US and Mexico Need Each Other to Compete
Commentary by Doug Donahue
A recent article in the The San Diego Union-Tribune highlights the importance of the US joining Mexico and Canada in negotiating treaties as a unified bloc in order to leverage its competitive position in international markets. In the article, the co-authors* plead US policymakers to expand trade cooperation across the region: “It is time for US political leaders to recognize what our private sector already understands: the importance of Mexico to US prosperity.”
Entrada’s North America-based clients have certainly understood this importance, and are capitalizing on the benefits of Mexican-US-Canadian cooperation every day. Our clients profit from the cost-competitiveness of Mexican labor coupled with the R&D investments and market demand of the US and Canada. Moreover, they successfully export their products not just to America, but throughout the globe.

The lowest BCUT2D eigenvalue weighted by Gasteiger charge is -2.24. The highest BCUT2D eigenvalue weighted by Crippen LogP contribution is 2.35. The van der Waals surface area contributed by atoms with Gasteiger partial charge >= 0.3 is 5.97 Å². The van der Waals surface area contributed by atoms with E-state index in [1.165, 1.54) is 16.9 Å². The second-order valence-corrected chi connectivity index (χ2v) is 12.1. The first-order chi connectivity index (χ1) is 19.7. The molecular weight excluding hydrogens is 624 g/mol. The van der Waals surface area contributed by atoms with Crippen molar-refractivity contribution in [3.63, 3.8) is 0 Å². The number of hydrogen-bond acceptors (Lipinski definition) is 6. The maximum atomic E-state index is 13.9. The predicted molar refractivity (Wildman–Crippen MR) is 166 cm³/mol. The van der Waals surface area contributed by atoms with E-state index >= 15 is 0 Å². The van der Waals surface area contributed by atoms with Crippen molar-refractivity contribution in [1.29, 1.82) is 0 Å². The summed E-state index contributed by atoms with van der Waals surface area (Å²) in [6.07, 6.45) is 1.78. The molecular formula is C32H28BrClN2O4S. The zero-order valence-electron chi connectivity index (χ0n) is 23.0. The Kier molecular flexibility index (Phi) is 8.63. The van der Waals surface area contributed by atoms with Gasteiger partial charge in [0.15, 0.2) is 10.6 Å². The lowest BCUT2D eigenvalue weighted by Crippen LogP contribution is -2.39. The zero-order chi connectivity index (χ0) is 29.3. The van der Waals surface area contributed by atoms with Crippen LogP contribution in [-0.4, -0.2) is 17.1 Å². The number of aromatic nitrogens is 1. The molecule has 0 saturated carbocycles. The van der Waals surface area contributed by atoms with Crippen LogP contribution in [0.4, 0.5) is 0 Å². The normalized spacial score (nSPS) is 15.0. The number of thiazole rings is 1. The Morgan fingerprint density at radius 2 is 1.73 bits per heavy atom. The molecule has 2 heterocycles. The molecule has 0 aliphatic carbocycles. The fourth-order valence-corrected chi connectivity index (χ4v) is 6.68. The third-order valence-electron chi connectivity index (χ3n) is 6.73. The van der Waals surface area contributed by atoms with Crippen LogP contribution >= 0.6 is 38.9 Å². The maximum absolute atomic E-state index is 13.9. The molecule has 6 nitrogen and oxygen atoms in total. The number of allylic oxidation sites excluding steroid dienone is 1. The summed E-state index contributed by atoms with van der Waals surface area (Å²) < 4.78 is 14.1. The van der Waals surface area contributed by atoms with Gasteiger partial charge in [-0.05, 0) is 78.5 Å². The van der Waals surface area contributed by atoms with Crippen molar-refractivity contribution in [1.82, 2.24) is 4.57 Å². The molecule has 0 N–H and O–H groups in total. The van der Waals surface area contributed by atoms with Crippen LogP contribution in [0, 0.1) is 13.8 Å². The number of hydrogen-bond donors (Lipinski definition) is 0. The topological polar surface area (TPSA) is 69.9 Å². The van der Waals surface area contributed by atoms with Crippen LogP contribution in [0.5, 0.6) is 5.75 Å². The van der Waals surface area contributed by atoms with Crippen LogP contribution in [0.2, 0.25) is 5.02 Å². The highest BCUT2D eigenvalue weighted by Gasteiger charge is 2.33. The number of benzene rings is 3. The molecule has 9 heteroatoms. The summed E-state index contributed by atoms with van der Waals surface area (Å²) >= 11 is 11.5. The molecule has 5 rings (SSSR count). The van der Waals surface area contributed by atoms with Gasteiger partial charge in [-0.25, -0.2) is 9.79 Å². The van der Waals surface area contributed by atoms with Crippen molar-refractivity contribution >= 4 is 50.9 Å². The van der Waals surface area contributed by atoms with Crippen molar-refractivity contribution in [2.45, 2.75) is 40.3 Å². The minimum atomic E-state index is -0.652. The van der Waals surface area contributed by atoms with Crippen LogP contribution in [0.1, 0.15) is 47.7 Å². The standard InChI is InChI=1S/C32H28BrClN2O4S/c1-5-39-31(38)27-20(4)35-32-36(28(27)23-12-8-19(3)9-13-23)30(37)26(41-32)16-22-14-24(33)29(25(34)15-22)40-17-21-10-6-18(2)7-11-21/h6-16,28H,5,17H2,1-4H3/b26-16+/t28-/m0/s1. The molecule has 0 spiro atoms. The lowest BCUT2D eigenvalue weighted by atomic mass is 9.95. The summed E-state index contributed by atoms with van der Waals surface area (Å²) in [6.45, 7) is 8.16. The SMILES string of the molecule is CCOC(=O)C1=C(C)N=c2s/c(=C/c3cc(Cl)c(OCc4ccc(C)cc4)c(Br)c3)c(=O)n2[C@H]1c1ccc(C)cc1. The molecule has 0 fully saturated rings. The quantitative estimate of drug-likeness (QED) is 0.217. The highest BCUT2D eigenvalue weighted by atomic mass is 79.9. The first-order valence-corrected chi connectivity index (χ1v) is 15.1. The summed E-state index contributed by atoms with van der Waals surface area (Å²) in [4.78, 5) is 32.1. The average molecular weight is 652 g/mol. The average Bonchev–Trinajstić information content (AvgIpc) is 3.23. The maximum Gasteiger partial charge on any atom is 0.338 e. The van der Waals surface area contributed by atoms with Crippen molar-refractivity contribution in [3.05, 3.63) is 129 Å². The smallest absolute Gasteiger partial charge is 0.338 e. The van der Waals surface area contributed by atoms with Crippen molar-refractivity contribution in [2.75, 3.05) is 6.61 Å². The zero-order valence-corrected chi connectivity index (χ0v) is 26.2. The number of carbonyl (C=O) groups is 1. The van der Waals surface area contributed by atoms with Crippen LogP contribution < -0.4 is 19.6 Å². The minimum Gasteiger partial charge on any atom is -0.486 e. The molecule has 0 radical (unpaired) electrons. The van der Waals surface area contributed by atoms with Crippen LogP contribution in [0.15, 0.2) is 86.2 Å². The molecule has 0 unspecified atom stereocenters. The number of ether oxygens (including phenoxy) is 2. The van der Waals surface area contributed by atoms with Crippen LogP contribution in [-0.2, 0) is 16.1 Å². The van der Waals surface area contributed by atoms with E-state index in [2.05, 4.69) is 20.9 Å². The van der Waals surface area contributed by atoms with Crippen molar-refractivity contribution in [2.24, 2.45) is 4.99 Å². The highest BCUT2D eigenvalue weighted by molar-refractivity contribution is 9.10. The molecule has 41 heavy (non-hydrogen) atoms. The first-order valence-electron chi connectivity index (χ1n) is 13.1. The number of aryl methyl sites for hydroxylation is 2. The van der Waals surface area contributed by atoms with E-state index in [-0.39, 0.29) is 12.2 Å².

Nearly 20 years after the passage of the North American Free Trade Agreement (NAFTA), the relationship between Mexico, the US and Canada works because each country brings an essential element to the partnership. Canada brings an abundance of energy and natural resources. The US brings technological know-how, financing and a huge consumer market. Mexico offers affordable labor, and a growing and increasingly demanding domestic market. To maintain competitiveness long-term, however, strong political will be needed to negotiate and collaborate as a unified bloc, say US officials.
There are some in the US who fail to recognize the many benefits of having Mexico as a strong trading and commercial partner … to their own detriment.
Source: San Diego Union-Tribune
* Kay Granger, congresswoman from Texas who chairs the House State and Foreign Operations Appropriations Subcommittee; John Negroponte, former deputy secretary of state and former US ambassador to Mexico who now chairs the Council of the Americas; and Charles Shapiro, former US ambassador to Venezuela, and president of the Institute of the Americas think tank